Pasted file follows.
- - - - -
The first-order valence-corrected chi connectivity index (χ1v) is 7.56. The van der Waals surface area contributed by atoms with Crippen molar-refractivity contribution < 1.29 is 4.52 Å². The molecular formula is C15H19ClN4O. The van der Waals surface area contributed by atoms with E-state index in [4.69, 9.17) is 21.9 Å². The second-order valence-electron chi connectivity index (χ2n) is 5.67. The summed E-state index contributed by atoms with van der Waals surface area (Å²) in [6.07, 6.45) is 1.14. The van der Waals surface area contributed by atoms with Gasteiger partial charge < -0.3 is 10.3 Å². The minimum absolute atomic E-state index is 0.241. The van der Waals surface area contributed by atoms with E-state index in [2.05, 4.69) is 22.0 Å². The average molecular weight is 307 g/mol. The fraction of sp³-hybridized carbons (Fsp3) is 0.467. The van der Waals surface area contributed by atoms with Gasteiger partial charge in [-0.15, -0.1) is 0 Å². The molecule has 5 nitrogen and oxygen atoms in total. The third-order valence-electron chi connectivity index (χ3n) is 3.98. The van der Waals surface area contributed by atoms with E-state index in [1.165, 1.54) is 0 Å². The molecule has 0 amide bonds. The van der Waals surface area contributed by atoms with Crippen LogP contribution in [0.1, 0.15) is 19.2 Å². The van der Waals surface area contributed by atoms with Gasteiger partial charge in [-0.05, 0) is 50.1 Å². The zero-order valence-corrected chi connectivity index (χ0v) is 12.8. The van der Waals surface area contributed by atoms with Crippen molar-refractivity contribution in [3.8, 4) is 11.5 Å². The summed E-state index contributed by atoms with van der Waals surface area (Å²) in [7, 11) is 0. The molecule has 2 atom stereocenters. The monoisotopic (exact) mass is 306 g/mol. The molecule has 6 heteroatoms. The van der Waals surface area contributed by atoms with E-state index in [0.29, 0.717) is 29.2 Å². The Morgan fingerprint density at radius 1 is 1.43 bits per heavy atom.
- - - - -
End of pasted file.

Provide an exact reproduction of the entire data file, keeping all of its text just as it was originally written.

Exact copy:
The first-order valence-corrected chi connectivity index (χ1v) is 7.56. The van der Waals surface area contributed by atoms with Crippen molar-refractivity contribution < 1.29 is 4.52 Å². The molecular formula is C15H19ClN4O. The van der Waals surface area contributed by atoms with E-state index in [4.69, 9.17) is 21.9 Å². The second-order valence-electron chi connectivity index (χ2n) is 5.67. The summed E-state index contributed by atoms with van der Waals surface area (Å²) in [6.07, 6.45) is 1.14. The van der Waals surface area contributed by atoms with Gasteiger partial charge < -0.3 is 10.3 Å². The minimum absolute atomic E-state index is 0.241. The van der Waals surface area contributed by atoms with E-state index in [2.05, 4.69) is 22.0 Å². The average molecular weight is 307 g/mol. The fraction of sp³-hybridized carbons (Fsp3) is 0.467. The van der Waals surface area contributed by atoms with Gasteiger partial charge in [-0.15, -0.1) is 0 Å². The molecule has 5 nitrogen and oxygen atoms in total. The third-order valence-electron chi connectivity index (χ3n) is 3.98. The van der Waals surface area contributed by atoms with E-state index in [1.165, 1.54) is 0 Å². The molecule has 0 amide bonds. The van der Waals surface area contributed by atoms with Crippen LogP contribution in [0.1, 0.15) is 19.2 Å². The van der Waals surface area contributed by atoms with Gasteiger partial charge in [-0.05, 0) is 50.1 Å². The zero-order valence-corrected chi connectivity index (χ0v) is 12.8. The van der Waals surface area contributed by atoms with Crippen molar-refractivity contribution in [3.8, 4) is 11.5 Å². The summed E-state index contributed by atoms with van der Waals surface area (Å²) in [7, 11) is 0. The molecule has 2 atom stereocenters. The monoisotopic (exact) mass is 306 g/mol. The molecule has 6 heteroatoms. The van der Waals surface area contributed by atoms with E-state index in [0.29, 0.717) is 29.2 Å². The Morgan fingerprint density at radius 1 is 1.43 bits per heavy atom.